“YOU literally want to split yourself in two and you can’t. I want to be in both places at once. I want to be at home with my two boys and I want to be here with Kate. When I’m home, I’m worried about her and when I’m in Dublin, I worry about them.”
Those were the words of Cork mother Sandra Ryan who is staying at The Ronald McDonald House in Dublin this Christmas with her husband Brendan to be near to their four-year-old daughter Kate who has just undergone her fifth open-heart surgery.
The Ronald McDonald House provides accommodation and a caring, supportive environment for families whose children are seriously ill and hospitalised at CHI at Crumlin.
The Ryans from Carrigtwohill have been staying at The Ronald McDonald House for the better part of Kate’s life after she was born with a complex heart condition.
“It started with an anomaly scan at 22 weeks – that was August 2016.
“At that point the deformity with her heart was picked up.
“We were due to have an induction in Dublin so Kate was going to be born near the hospital but Kate wanted that Rebel passport so she arrived a week earlier in CUMH.
“As soon as she stabilised she was transferred to Crumlin.
“The condition that Kate was born with is called Hypoplastic left heart syndrome (HLHS) – essentially Kate functions on half a working heart so she has only has one ventricle and one atrium,” Sandra explained.
“We were familiar with The Ronald McDonald House because a friend of ours had stayed in the House so we knew that facility was available.
“My husband rang and they told us we were on a waiting list. They’re so sought after they just don’t have enough room to facilitate everyone.
“Luckily, the following day on December 15, before I even got to Dublin, there was a room available to us,” she continued.
Fast-forward four years and Sandra and her husband will be spending yet another Christmas in The Ronald McDonald House.
Due to Covid-19, this year their two other children, 11-year-old Conor and 9-year-old James won’t be staying in the House, but will be remaining in Cork.
“You still have to keep everything going for the two at home. If it was up to myself, Brendan and Kate I think we would just cancel Christmas and just forget it’s even happening,” Sandra said.
“Although Kate is our priority at the moment, I can’t forget that I have two other children, they need their mom and they miss me so you have to keep things going for them and you have to keep Christmas going for them – the world can’t stop.
“It is very difficult though, particularly as they get older they are more aware of Kate’s vulnerability and they’re more aware of the anxiety around the house coming up to the surgery.
“This was a very high-risk surgery. We’re a little bit out the other end but we’re not 100% there yet,” she continued.
This year hospitals have had to restrict visits to one parent, which has made a tough situation even more challenging, Sandra said.
“Me and my husband can’t be with Kate at the same time. We take turns being with her but it’s very hard not to have the support of the other person. The House has been a haven between visits.”
The Ryans will one of 20 families staying at The Ronald McDonald House this Christmas.
Since opening 16 years ago it has housed over 4,300 families from across the country.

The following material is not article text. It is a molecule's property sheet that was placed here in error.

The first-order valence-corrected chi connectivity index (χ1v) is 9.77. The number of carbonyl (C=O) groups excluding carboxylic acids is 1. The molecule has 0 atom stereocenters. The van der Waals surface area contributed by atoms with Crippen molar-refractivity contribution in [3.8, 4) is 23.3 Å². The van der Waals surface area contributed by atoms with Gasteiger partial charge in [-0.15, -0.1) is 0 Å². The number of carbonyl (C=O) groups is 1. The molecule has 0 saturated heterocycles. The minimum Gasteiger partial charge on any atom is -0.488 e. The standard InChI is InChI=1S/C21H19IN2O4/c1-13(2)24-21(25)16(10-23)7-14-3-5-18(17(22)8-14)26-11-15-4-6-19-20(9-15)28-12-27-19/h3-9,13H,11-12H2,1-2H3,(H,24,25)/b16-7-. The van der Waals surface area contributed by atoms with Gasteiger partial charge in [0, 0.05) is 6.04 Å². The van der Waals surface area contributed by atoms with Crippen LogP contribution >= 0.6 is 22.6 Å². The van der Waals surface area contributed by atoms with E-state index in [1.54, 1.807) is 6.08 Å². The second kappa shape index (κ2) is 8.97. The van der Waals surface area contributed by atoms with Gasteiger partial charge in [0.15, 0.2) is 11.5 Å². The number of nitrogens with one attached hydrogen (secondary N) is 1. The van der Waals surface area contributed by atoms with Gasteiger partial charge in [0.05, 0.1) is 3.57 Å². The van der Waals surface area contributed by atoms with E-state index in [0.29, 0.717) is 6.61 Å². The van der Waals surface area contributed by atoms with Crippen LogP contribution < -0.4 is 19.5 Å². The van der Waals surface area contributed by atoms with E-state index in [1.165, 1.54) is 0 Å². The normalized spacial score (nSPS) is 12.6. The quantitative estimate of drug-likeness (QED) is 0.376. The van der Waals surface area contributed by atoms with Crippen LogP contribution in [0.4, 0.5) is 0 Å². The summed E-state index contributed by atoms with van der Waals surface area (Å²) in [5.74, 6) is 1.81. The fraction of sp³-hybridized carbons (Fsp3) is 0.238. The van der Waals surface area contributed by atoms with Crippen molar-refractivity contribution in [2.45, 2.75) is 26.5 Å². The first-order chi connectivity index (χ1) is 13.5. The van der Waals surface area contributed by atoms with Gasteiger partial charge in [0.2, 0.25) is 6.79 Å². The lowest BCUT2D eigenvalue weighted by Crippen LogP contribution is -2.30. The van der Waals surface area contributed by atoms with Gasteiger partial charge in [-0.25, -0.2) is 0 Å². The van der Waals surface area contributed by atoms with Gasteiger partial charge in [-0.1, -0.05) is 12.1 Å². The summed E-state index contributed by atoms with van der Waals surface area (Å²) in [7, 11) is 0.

The current Ronald McDonald House on average provides over 12,000 meals a year to these families and collectively saves these families approximately €700,000 annually.
This year Ronald McDonald House Charities (RMHC) anticipates a €500,000 shortfall in fundraising due to Covid-19, culminating in December with the cancellation of their annual Christmas Ball.
The event that takes place every year typically raises in excess of €100,000 for the charity.
Lauding the House, Sandra says The Ronald McDonald House has been a home-away-from-home during immensely difficult circumstances.
“When you have a child in intensive care, you can’t really be that parent – you sit there, you hold their hand but you’re kind of excess to requirement. You’re in the way as such.
“Pre-Covid, because of course, Covid has changed things a bit, having the room in the House allowed me to parent my two other children.
“Our two boys were five and seven when Kate was born.
“Of course they were quite young and didn’t fully understand but we were able to bring them with us a few days a week, not every week, but we were able to still maintain that unit.
“I was able to cook for them and I was able to shower them and bath them and cut their nails – silly, pedantic things but they actually mean the world when it’s something you’re thinking about,” she said.
“It’s also the financial strain which I think a lot of people don’t think about - when you’re living in a different county but still trying to maintain a house in Cork.
“The Ronald McDonald House takes a bit of that pressure off,” she continued.
Sandra said it is also a huge comfort to be amongst people who are in the same predicament.
“You couldn’t buy the support, you couldn’t buy the proximity to your sick child.
“Only families that have been in that situation really understand,” she said.
Marian Carroll, who has been CEO on a voluntary basis of RMHC Ireland for 16 years, said the charity is now urgently appealing for donations.
“Since we opened in 2004 Christmas has been the highlight of our year and a special time for our families, staff and volunteers.
“This year it is essential that we provide an extra special Christmas in our House at this very difficult time.
“Childhood illness does not take a holiday over Christmas and nor can we.
“We need the people of Ireland to help us deliver a wonderful Christmas to all the families that will need to stay with us at The Ronald McDonald House.”
To support families of sick children in hospital this Christmas, visit www.rmhc.ie to donate directly or text HOUSE to 50300 to donate €4.